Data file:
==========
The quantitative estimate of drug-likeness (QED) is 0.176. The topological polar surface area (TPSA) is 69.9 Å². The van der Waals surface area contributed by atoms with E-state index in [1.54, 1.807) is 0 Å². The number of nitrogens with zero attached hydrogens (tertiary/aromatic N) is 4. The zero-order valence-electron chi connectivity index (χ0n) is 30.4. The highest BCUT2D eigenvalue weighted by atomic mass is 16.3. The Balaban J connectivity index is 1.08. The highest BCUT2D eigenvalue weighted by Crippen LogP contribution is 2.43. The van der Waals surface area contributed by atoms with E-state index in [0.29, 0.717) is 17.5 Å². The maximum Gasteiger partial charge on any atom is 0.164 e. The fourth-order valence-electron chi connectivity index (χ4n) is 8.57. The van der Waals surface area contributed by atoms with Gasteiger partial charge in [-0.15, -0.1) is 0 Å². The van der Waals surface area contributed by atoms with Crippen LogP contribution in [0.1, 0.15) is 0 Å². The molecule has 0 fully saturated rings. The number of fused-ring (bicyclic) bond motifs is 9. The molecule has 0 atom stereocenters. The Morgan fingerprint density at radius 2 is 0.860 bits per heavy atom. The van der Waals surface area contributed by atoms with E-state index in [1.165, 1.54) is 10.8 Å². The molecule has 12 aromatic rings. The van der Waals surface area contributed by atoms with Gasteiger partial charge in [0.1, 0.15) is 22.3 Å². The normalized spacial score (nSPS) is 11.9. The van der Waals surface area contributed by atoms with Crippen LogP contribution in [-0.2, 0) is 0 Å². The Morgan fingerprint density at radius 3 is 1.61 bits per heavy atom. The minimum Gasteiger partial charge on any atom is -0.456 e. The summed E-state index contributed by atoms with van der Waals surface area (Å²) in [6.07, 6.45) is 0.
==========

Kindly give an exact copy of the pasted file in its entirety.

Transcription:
The quantitative estimate of drug-likeness (QED) is 0.176. The topological polar surface area (TPSA) is 69.9 Å². The van der Waals surface area contributed by atoms with E-state index in [1.54, 1.807) is 0 Å². The number of nitrogens with zero attached hydrogens (tertiary/aromatic N) is 4. The zero-order valence-electron chi connectivity index (χ0n) is 30.4. The highest BCUT2D eigenvalue weighted by atomic mass is 16.3. The Balaban J connectivity index is 1.08. The highest BCUT2D eigenvalue weighted by Crippen LogP contribution is 2.43. The van der Waals surface area contributed by atoms with E-state index in [0.29, 0.717) is 17.5 Å². The maximum Gasteiger partial charge on any atom is 0.164 e. The fourth-order valence-electron chi connectivity index (χ4n) is 8.57. The van der Waals surface area contributed by atoms with Gasteiger partial charge in [-0.15, -0.1) is 0 Å². The van der Waals surface area contributed by atoms with Crippen LogP contribution in [0.1, 0.15) is 0 Å². The molecule has 0 fully saturated rings. The number of fused-ring (bicyclic) bond motifs is 9. The molecule has 0 atom stereocenters. The Morgan fingerprint density at radius 2 is 0.860 bits per heavy atom. The van der Waals surface area contributed by atoms with E-state index in [1.165, 1.54) is 10.8 Å². The molecule has 12 aromatic rings. The van der Waals surface area contributed by atoms with Gasteiger partial charge in [0.1, 0.15) is 22.3 Å². The normalized spacial score (nSPS) is 11.9. The van der Waals surface area contributed by atoms with Crippen LogP contribution in [-0.2, 0) is 0 Å². The Morgan fingerprint density at radius 3 is 1.61 bits per heavy atom. The minimum Gasteiger partial charge on any atom is -0.456 e. The summed E-state index contributed by atoms with van der Waals surface area (Å²) in [6.07, 6.45) is 0.